December 15, 2021 | Lynn Schear
The changing face of healthcare in the U.S. and worldwide means more automation technology to address staffing shortages, security systems to prevent hacking, and a digital–first approach for marketers. The pandemic moved more sales decisions online for companies looking to sell healthcare institutions just about anything, from advanced medical devices to pharmaceuticals to gowns and gloves.
In 2020, healthcare institutions were forced to expand existing technology to accommodate virtual care or implement new systems. According to a recent report by Healthcare IT News, healthcare executives are wary of making other long–term technology investments in the face of financial pressures caused by the pandemic. They may not have a choice, thanks to hackers: Around 75% of healthcare facilities view themselves as unprepared for cyber–attacks.
In the meantime, "everyday" expenses like building supplies, PPE and disposable medical equipment have been affected by the global supply chain disruption currently causing backups of shipping containers at U.S. ports, turning eyes toward smaller, domestic suppliers offering more flexibility and access.
While these trends can be dizzying and difficult to keep up with, here are some insights to help you better navigate selling your products in the healthcare space.
It's a group effort
Virtually zero healthcare buying decisions are made by one person anymore. Institutions providing care utilize buying committees, with doctors, administrators, supply chain experts and other job titles all the way to CFO taking a seat at the table. There is also no standard structure for these buying committees, although research has shown that they operate through a series of stages before they start writing checks. Although doctors and other direct care providers might have less clout than they once did, they are still major influencers when it comes to purchasing.
What happens after a need is identified
Once a hospital or outpatient center decides that a purchase needs to be made, they start narrowing down their options. This is where effective marketing makes the difference.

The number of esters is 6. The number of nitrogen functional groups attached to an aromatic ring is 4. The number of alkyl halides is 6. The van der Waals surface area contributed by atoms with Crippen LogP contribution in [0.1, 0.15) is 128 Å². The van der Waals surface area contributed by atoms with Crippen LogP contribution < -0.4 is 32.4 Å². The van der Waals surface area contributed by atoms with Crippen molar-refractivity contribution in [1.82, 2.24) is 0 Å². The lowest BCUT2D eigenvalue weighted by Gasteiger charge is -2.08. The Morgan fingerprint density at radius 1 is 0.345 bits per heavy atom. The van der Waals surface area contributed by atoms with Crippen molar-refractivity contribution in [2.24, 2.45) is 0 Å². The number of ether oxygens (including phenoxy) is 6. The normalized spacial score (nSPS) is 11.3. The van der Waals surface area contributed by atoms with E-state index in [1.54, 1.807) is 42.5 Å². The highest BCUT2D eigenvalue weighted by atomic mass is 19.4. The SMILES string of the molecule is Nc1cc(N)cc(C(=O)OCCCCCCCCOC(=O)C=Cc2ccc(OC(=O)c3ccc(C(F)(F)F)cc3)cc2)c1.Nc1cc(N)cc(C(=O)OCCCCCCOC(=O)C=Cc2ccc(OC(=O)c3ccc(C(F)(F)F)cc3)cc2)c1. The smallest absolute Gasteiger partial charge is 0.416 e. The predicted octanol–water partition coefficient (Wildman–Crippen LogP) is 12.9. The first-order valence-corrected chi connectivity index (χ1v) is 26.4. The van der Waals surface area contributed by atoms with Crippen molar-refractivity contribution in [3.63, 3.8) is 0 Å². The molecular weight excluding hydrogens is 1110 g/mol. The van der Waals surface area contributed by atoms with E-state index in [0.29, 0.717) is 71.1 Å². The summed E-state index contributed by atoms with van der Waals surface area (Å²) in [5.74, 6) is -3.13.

Think digital, with video first
Gone are the days of gatekeeping receptionists and swanky lunches with sales reps. The coronavirus pandemic decimated the in–person sales model, and buyers are doing their research on their phones. That doesn't mean that engaging product demonstrations have to be a thing of the past, however.
Google's study reported that 100% of its respondents were watching online videos to see product demonstrations, with eight in 10 returning to a specific product's site after watching a video. More than 60% contacted vendors directly after video viewing, and 42% requested a proposal.
"I would rather watch a demo online to decide if I even want to get in front of a salesperson," said one healthcare technology buyer.
As healthcare follows other industries in attempting to create more socially responsible business models, they're looking for suppliers who can help them achieve their goals across a range of factors, including environmental sustainability, supporting women– and minority–owned businesses, and supporting domestic suppliers offering greater resilience amid supply–chain disruption. For products that offer an edge over competitors when it comes to equity or the environment, that messaging can be a real differentiator for brands.
Healthcare marketing, like healthcare itself, must constantly react to changing care models and financial stressors. Healthcare continues to be a field with high turnover, with new jobs and job titles created every day to respond to funding opportunities, regulation and public health crises. Updated, verified data for the right personnel within institutions is more important than ever.
Ready to explore expanded healthcare data offerings from MCH? Learn more about our insights into hospitals, outpatient centers, residential care and more.
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